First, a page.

Libertarians now have a presidential candidate: Gary Johnson

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Libertarians Now Have a Presidential Candidate: Gary Johnson

The Libertarian Party has a presidential candidate: former New Mexico Gov. Gary Johnson.

In recent national polls, Johnson got about 10 percent in a three-way matchup against Donald Trump and Hillary Clinton. That 10 percent likely reflects discontent with the main parties' candidates as much as Johnson's popularity.

Now that Johnson's the nominee, he'll be on the ballot in all 50 states.

Click through images of Gary Johnson through the years:

Gary Johnson through the years
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Libertarians now have a presidential candidate: Gary Johnson
UNITED STATES - MARCH 3: Gov. Gary Johnson, former Governor of NM, speaks at the American Conservative Union's CPAC conference at National Harbor in Oxon Hill, Md., on Thursday, March 3, 2016. (Photo By Bill Clark/CQ Roll Call)
UNITED STATES - FEBRUARY 26: Former New Mexico Gov. Gary Johnson pretends to have a heart attack on stage while arguing in favor of legalization of marijuana during CPAC in National Harbor, Md., on Feb. 26, 2015. Former Rep. Ann Marie Buerkle, R-N.Y., not pictured, had just argued during their debate that marijuana caused an increased risk of heart attacks. (Photo By Bill Clark/CQ Roll Call)
ORLANDO, FL - SEPTEMBER 22: Former New Mexico Gov. Gary Johnson speaks in the Fox News/Google GOP Debate at the Orange County Convention Center on September 22, 2011 in Orlando, Florida. The debate featured the nine Republican candidates two days before the Florida straw poll. (Photo by Mark Wilson/Getty Images)
File-This Nov. 3, 2011 file photo shows former New Mexico Gov. Gary Johnson addressing the 2011 Drug Policy Alliance conference in Los Angeles. On Tuesday, July 1, 2014 it was announced that Johnson had been named the CEO of a Nevada-based company that hopes to make medical and recreational marijuana products. (AP Photo/Damian Dovarganes, File)
Gary Johnson, the Libertarian Party candidate for president, addresses an audience of students and the public at Macalester College, Friday, Sept. 21, 2012 in St. Paul, Minn. Johnson, a former two-term New Mexico governor, is on a nationwide college tour as part of his campaign for president. (AP Photo/Jim Mone)
Republican presidential candidates, from left, former New Mexico Gov. Gary Johnson, former Pennsylvania Sen. Rick Santorum and former House Speaker Newt Gingrich, prepare prior to a debate Thursday, Sept. 22, 2011, in Orlando, Fla. (AP Photo/John Raoux)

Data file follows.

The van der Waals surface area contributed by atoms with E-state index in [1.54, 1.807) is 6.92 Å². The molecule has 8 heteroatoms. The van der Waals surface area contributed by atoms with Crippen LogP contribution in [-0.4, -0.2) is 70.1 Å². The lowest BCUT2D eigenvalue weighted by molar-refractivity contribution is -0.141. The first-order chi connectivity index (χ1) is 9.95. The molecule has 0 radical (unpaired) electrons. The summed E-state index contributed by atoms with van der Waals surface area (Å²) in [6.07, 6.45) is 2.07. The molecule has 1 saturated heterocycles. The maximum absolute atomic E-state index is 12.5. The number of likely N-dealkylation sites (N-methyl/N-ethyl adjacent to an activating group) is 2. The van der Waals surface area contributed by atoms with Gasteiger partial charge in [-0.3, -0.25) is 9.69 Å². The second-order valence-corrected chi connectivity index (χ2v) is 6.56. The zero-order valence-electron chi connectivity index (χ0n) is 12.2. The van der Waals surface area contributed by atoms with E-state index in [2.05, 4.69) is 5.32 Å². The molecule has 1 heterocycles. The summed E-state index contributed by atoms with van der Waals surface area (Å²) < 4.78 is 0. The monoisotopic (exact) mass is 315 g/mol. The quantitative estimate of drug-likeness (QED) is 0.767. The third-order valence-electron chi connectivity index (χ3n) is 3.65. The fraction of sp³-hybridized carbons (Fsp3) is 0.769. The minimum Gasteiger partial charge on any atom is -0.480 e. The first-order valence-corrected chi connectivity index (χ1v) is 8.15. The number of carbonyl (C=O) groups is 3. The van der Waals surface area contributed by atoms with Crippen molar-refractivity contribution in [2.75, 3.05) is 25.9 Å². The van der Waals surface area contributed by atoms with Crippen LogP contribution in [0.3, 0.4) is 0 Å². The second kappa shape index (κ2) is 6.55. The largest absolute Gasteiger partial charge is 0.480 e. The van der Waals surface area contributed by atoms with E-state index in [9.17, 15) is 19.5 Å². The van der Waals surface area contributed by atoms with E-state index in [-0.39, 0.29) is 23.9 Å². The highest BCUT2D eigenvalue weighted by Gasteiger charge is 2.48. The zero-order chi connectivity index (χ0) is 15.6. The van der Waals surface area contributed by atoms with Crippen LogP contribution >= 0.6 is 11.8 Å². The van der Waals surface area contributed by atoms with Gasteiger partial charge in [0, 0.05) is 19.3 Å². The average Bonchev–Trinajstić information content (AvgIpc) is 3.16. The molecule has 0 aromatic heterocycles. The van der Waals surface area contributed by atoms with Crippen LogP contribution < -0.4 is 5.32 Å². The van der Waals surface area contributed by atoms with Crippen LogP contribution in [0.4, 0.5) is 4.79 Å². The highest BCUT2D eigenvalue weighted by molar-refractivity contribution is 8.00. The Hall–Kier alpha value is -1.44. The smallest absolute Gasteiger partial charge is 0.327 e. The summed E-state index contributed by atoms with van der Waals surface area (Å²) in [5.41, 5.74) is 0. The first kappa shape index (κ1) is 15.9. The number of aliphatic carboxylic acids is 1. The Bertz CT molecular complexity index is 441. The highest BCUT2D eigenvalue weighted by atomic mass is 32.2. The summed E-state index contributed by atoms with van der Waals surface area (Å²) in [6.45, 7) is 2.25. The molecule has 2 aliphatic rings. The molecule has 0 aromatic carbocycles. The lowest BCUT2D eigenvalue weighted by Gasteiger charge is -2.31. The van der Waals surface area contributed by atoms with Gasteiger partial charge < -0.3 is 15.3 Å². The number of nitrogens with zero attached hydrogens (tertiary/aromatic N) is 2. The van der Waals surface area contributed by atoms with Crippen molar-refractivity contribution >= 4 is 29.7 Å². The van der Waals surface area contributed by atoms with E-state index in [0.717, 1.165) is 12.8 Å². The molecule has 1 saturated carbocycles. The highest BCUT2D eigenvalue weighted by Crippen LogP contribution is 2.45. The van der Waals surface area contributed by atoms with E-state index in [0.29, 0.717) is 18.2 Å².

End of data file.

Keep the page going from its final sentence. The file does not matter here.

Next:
FILE - In this Sept 23, 2011 file-pool photo, former New Mexico Gov. Gary Johnson speaks in Orlando, Fla. The Libertarian Johnson is running for president a second time after winning more than a million votes in 2012. (AP Photo/Joe Burbank, Pool, File)
Former New Mexico Gov. Gary Johnson announces his plans to seek the Republican nomination for president in front of the Statehouse Thursday, April 21, 2011 in Concord, N.H. Gov. Johnson says he has the resume needed to lead the country. (AP Photo/Jim Cole)
New Mexico Gov. Gary Johnson, shown at the Inn of Loretto, Wednesday, Feb. 3, 1999, in Santa Fe, N.M. Insurance companies that back a ``no pay, no play'' proposal, promoted by Gov. Gary Johnson, say they would save money if uninsured drivers were barred from making big claims. Under the legislation, insurance companies would be required to file new rates taking into account their anticipated savings from the new law in August. (AP Photo/Laura Husar)
Texas Gov. George W. Bush, left, makes a joke about the first time he met New Mexico Gov. Gary Johnson, right, as he addresses a crowd at a barbecue June 19, 1998, in support of Johnson's re-election campaign in Albuquerque, N.M. (AP Photo/Jake Schoellkopf)
New Mexico Governor Gary Johnson enters the Roswell Convention Center Thursday, July 3, 1997 surrounded by aliens. The governor and his family visited Roswell to participate in the 50th anniversary celebration of eth Roswell incident.(AP Photo/Susan Sterner)

"I hope you can see the wisdom of this Libertarian Party exploding," Johnson said.

But he has a lot of work ahead of him to make an impact. He needs to be polling at 15 percent in national polls to qualify for presidential debates.

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